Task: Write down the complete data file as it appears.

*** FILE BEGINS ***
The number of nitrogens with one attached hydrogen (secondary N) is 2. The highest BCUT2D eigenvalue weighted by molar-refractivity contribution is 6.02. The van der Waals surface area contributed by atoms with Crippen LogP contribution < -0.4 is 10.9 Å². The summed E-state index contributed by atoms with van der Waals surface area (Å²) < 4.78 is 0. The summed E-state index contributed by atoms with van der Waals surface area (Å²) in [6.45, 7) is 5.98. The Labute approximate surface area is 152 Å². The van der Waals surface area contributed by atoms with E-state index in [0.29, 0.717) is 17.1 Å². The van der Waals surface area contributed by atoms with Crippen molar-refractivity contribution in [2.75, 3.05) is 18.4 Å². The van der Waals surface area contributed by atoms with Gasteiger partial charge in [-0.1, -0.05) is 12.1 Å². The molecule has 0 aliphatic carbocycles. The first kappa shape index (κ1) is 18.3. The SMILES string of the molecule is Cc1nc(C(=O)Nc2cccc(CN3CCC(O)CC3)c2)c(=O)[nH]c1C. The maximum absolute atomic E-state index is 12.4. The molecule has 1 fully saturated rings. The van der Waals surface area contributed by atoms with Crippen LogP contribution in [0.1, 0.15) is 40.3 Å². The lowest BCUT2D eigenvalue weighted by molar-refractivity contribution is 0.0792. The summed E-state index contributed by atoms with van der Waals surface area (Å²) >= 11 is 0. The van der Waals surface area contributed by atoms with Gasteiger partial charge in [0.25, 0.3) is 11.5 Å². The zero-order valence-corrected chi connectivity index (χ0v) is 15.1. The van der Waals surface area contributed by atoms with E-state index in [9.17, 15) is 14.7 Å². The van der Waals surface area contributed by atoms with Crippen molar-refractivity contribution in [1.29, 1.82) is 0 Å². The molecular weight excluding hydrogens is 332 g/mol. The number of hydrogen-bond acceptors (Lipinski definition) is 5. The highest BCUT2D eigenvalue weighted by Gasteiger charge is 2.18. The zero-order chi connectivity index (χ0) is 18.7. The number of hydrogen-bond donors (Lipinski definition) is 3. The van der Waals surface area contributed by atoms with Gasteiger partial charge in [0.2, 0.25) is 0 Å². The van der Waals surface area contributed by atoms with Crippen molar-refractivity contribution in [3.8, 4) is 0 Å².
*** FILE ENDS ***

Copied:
The number of nitrogens with one attached hydrogen (secondary N) is 2. The highest BCUT2D eigenvalue weighted by molar-refractivity contribution is 6.02. The van der Waals surface area contributed by atoms with Crippen LogP contribution < -0.4 is 10.9 Å². The summed E-state index contributed by atoms with van der Waals surface area (Å²) < 4.78 is 0. The summed E-state index contributed by atoms with van der Waals surface area (Å²) in [6.45, 7) is 5.98. The Labute approximate surface area is 152 Å². The van der Waals surface area contributed by atoms with E-state index in [0.29, 0.717) is 17.1 Å². The van der Waals surface area contributed by atoms with Crippen molar-refractivity contribution in [2.75, 3.05) is 18.4 Å². The van der Waals surface area contributed by atoms with Gasteiger partial charge in [-0.1, -0.05) is 12.1 Å². The molecule has 0 aliphatic carbocycles. The first kappa shape index (κ1) is 18.3. The SMILES string of the molecule is Cc1nc(C(=O)Nc2cccc(CN3CCC(O)CC3)c2)c(=O)[nH]c1C. The maximum absolute atomic E-state index is 12.4. The molecule has 1 fully saturated rings. The van der Waals surface area contributed by atoms with Crippen LogP contribution in [0.1, 0.15) is 40.3 Å². The lowest BCUT2D eigenvalue weighted by molar-refractivity contribution is 0.0792. The summed E-state index contributed by atoms with van der Waals surface area (Å²) >= 11 is 0. The van der Waals surface area contributed by atoms with Gasteiger partial charge in [0.25, 0.3) is 11.5 Å². The zero-order valence-corrected chi connectivity index (χ0v) is 15.1. The van der Waals surface area contributed by atoms with E-state index in [9.17, 15) is 14.7 Å². The van der Waals surface area contributed by atoms with Crippen molar-refractivity contribution in [1.29, 1.82) is 0 Å². The molecular weight excluding hydrogens is 332 g/mol. The number of hydrogen-bond acceptors (Lipinski definition) is 5. The highest BCUT2D eigenvalue weighted by Gasteiger charge is 2.18. The zero-order chi connectivity index (χ0) is 18.7. The number of hydrogen-bond donors (Lipinski definition) is 3. The van der Waals surface area contributed by atoms with Gasteiger partial charge in [0.2, 0.25) is 0 Å². The van der Waals surface area contributed by atoms with Crippen molar-refractivity contribution in [3.8, 4) is 0 Å².